Build­ing a bet­ter Bat­man

Lennox Herald - - REVIEWS -

Since Chris­tian Bale’s Caped Cru­sader rode off into the sun­set in Christo­pher Nolan’s su­perb The Dark Knight Rises in the sum­mer of 2012, it’s been a rough pe­riod for Bat­man.

Turned into a stroppy teen in tonally manic TV show Gotham and a mur­der­ing psy­cho in the messy, medi­ocre Bat­man vs Su­per­man, my favourite comic book char­ac­ter hasn’t been treated with ten­der-lov­ing care of late.

Throw in Ben Af­fleck va­cat­ing of the di­rec­tor’s chair for DC’s solo spin-off amid ru­mours of a com­plete overhaul for the trou­bled pro­duc­tion and it seemed like even the en­tire might of the Jus­tice League would strug­gle to save the day.

But, rid­ing in on a Batwing and a prayer to re­store faith in all things Bat­man, is the cranky tones of Will Ar­nett’s voice work in a ki­netic, hy­per­ac­tive an­i­mated ad­ven­ture to ap­pease fans and mass au­di­ences alike.

Ar­nett’s grouchy Caped Cru­sader stole ev­ery scene he swooped in on dur­ing 2014’s Lego Movie and is back for his own full-length spinoff as the The World’s Great­est De­tec­tive has to bal­ance fight­ing crime with rais­ing adopted young­ster Dick Grayson (Michael Cera), aka Robin.

Lego Bat­man lacks the pathos and in­sanely clever depth – and in­no­va­tive use of its tit­u­lar build­ing blocks – of its pre­de­ces­sor, but still rates as an hour and 40 min­utes of out­ra­geously fun en­ter­tain­ment.

Chris McKay – best known for his work on the Ro­bot Chicken tele­vi­sion se­ries – helms only his se­cond ever film from a script sup­plied by no fewer than five writ­ers.

Per­haps due to so many fingers be­ing in the sto­ry­line pie, there’s a manic sense to pro­ceed­ings as just about ev­ery Bat­man char­ac­ter imag­in­able – and many from DC’s en­tire sta­ble – are wheeled out with reck­less aban­don.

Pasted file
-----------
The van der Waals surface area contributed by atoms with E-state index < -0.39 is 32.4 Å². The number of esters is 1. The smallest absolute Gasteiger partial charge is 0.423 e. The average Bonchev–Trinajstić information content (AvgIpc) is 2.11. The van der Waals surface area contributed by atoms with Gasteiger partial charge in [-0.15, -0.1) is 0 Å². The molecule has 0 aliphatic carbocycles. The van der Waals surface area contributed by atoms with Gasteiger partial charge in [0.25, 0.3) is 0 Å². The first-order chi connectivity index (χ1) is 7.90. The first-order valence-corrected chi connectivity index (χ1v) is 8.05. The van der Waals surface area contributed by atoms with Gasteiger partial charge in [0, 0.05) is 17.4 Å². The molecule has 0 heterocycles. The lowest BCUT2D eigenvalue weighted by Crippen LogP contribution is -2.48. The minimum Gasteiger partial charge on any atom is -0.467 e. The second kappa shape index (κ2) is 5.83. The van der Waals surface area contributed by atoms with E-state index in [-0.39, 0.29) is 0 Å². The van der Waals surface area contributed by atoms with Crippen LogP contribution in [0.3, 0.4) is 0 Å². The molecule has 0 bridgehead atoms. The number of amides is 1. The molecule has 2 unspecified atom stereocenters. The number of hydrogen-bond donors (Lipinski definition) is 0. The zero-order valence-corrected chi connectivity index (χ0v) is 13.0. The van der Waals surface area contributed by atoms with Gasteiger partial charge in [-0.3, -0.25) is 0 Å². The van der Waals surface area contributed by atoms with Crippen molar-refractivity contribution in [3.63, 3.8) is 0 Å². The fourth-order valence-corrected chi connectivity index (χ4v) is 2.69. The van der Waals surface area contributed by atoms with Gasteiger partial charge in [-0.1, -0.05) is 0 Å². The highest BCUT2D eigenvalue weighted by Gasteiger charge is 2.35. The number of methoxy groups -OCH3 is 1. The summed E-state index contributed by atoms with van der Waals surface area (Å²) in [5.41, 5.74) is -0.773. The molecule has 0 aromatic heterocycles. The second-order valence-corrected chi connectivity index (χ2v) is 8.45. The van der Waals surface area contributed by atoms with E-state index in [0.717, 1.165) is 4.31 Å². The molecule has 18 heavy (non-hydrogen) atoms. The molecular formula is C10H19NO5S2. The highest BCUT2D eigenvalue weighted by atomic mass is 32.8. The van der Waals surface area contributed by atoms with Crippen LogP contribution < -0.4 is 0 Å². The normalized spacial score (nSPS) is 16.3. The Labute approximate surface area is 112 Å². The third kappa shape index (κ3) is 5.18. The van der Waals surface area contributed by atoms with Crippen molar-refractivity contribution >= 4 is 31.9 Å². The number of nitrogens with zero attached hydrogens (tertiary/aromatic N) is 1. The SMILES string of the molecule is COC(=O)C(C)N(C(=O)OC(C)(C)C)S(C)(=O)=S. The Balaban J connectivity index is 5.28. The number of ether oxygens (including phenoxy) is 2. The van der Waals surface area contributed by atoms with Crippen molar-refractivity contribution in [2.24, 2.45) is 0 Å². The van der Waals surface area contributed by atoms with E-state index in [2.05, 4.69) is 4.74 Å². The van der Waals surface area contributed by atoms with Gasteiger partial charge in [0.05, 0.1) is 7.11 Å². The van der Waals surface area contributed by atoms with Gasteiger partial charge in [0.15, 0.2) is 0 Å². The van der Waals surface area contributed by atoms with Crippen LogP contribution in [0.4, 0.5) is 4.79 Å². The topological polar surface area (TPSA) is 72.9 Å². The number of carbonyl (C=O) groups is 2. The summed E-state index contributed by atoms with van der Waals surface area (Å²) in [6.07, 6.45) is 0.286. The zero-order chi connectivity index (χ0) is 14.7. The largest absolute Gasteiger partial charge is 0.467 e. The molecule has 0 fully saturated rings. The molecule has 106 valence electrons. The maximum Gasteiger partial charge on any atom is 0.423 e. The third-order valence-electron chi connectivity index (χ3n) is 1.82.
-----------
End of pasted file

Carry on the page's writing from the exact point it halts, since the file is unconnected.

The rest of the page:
Like the Lego Movie, there are nu­mer­ous sur­prise ap­pear­ances too in a colos­sal roll call of names that would make even a Mar­vel teamup flick pale in com­par­i­son.

Ar­nett is per­fect for the shifts be­tween light and dark in his Bat­man’s story and gets the bal­ance right be­tween self-par­ody and cowltip­ping re­spect for the iconic hero.

He also has a blast re-team­ing with his old Ar­rested De­vel­op­ment buddy Cera in the like­able Bat­man and Robin bond fans have been des­per­ate to see for decades.

An eclec­tic voice en­sem­ble in­cludes Ralph Fi­ennes (Al­fred), Rosario Daw­son (Bat­girl), Zach Gal­i­fi­anakis (Joker) and even Mariah Carey (Mayor McCaskill), while Billy Dee Wil­liams fi­nally gets to play Two-Face af­ter miss­ing out on the role back in the 90s.

There’s far too much go­ing on – par­tic­u­larly vis­ually – to take in on first view­ing, and I’m sure re­peat vis­its will un­earth mul­ti­ple Easter eggs.

Not quite the an­i­mated clas­sic many an­tic­i­pated, then, but Lego have still cre­ated one of Bat­man’s best cin­e­matic romps.

I hope DC are tak­ing notes for their prob­lem­atic live-ac­tion pro­duc­tion.

Top teamAr­nett’s Bat­man leads the Jus­tice League

Newspapers in English

Newspapers from UK

© PressReader. All rights reserved.